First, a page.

In blog posts and comments I’ve seen a few people arguing that the Mexico H1N1 influenza virus must have been around for a while — 10 years? 11 years? — because it doesn’t have any really close neighbours based on sequence.  I’m not sure where this is coming from, but the precision of the “11 years” seems strange.  Has anyone knowledgeable actually said this, or is it based on guesswork?

In any case, the notion that this H1N1 has been circulating for a decade has struck me as a great underestimate of influenza variation.  This virus is more or less 96% identical — depending on which segment you choose — to other ciruclating North American or Eurasian swine flu viruses.  That seemed like a really close agreement to me and seemed like the sort of thing that could happen really fast.

But I’m not a flu guy.  So I looked for some way to compare.  What I wanted was a series of influenza sequences with known dates and phylogeny — that is, preferably from a single outbreak or series of outbreaks with a more or less common cause.  I found that in this paper1 from Jian et al. looking at influenza outbreaks in Taiwan in the 2003-2006. I focused on the Influenza A, H1N1 type — and this represented a single flu season.

Looking at the 169 amino acid region they sequenced:

The average numbers of differences at antigenic and nonantigenic sites of H1 in 2005 and 2006 were 0.90 and 2.34, respectively.  … Moreover, we have observed that the overall average amino acid difference has steadily increased since February 2006. The average differences at antigenic and nonantigenic sites in 2005 were 0.39 and 0.67, respectively, while in the first 7 months of 2006 they were 0.98 and 2.93, respectively. 1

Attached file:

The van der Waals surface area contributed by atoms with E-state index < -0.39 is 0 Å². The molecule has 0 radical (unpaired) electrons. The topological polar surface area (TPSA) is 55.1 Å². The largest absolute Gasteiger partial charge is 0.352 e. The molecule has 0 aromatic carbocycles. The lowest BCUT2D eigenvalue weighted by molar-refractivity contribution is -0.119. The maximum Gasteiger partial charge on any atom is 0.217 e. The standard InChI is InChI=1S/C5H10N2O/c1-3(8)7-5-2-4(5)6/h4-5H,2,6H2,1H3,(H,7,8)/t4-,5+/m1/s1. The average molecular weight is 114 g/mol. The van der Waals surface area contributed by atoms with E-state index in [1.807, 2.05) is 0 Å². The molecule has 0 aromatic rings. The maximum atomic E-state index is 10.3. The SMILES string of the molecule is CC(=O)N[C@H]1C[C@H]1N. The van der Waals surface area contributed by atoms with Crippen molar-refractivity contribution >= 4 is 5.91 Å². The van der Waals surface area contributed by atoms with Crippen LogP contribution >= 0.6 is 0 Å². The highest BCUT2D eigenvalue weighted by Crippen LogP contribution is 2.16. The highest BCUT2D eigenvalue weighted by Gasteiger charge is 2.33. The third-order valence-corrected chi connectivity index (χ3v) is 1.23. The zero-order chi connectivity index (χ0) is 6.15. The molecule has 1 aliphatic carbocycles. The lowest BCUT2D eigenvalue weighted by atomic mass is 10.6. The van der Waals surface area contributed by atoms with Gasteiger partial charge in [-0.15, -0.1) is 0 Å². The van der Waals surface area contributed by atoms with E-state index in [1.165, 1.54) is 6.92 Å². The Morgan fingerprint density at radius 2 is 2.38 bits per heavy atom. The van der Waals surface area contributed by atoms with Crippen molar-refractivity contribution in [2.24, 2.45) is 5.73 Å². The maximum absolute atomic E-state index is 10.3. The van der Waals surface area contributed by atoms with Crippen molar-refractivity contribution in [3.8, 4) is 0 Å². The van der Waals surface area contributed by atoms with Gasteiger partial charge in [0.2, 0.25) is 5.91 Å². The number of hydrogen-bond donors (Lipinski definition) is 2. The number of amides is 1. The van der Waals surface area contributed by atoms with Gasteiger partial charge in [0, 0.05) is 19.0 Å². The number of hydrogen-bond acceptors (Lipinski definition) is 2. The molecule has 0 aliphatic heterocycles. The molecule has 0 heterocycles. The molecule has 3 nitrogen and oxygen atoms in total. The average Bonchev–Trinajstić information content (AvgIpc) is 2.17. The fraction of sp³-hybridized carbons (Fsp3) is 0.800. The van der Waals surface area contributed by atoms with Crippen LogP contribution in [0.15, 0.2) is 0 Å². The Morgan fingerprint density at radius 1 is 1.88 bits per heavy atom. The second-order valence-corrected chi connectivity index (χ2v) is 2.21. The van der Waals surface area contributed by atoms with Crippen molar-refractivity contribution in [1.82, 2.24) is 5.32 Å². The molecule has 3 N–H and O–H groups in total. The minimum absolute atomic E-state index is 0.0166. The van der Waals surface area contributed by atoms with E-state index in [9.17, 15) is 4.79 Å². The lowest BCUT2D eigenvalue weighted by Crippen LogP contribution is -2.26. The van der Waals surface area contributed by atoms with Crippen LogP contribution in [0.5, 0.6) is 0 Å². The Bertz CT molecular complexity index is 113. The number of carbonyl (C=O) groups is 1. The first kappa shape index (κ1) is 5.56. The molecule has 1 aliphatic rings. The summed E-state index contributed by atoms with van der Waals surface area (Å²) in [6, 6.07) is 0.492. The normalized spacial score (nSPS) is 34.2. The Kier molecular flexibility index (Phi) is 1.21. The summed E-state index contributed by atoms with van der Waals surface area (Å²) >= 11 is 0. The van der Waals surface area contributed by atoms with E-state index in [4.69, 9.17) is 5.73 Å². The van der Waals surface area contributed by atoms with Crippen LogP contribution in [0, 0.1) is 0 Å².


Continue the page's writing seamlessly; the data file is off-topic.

I’m having a little trouble exactly mapping the sequences they deposted in GenBank with the order they were isolated in and so on.  But the bottom line is that it looks as if in a single flu season, this human strain showed up to 5% divergence at the nucleic acid level.

That’s pretty much the same divergence as we’re seeing between separate outbreaks here — that is, between known North American swine flu viruses and the new Mexican H1N1.

In other words, I believe the divergence we’re seeing between the Mexican strain and known strains is pretty much what you’d expect to see in any influenza outbreak.


  1. Jian, J., Chen, G., Lai, C., Hsu, L., Chen, P., Kuo, S., Wu, H., & Shih, S. (2008). Genetic and Epidemiological Analysis of Influenza Virus Epidemics in Taiwan during 2003 to 2006 Journal of Clinical Microbiology, 46 (4), 1426-1434 DOI: 10.1128/JCM.01560-07[][]